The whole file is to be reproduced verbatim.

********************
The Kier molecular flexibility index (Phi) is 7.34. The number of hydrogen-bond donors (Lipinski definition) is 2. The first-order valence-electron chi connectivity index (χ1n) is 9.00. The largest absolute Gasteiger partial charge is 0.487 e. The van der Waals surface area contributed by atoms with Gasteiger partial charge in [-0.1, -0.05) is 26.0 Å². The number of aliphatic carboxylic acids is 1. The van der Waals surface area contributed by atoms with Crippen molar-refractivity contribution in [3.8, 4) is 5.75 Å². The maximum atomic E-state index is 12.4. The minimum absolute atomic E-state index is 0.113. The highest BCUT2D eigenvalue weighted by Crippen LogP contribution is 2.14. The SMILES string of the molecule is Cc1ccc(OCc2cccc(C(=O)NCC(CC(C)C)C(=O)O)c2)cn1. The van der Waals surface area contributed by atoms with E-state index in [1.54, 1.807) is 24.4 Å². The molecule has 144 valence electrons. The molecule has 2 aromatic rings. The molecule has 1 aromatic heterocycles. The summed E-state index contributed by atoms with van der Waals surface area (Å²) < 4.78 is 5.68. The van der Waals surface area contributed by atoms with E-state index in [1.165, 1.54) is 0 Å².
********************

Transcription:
The Kier molecular flexibility index (Phi) is 7.34. The number of hydrogen-bond donors (Lipinski definition) is 2. The first-order valence-electron chi connectivity index (χ1n) is 9.00. The largest absolute Gasteiger partial charge is 0.487 e. The van der Waals surface area contributed by atoms with Gasteiger partial charge in [-0.1, -0.05) is 26.0 Å². The number of aliphatic carboxylic acids is 1. The van der Waals surface area contributed by atoms with Crippen molar-refractivity contribution in [3.8, 4) is 5.75 Å². The maximum atomic E-state index is 12.4. The minimum absolute atomic E-state index is 0.113. The highest BCUT2D eigenvalue weighted by Crippen LogP contribution is 2.14. The SMILES string of the molecule is Cc1ccc(OCc2cccc(C(=O)NCC(CC(C)C)C(=O)O)c2)cn1. The van der Waals surface area contributed by atoms with E-state index in [1.54, 1.807) is 24.4 Å². The molecule has 144 valence electrons. The molecule has 2 aromatic rings. The molecule has 1 aromatic heterocycles. The summed E-state index contributed by atoms with van der Waals surface area (Å²) < 4.78 is 5.68. The van der Waals surface area contributed by atoms with E-state index in [1.165, 1.54) is 0 Å².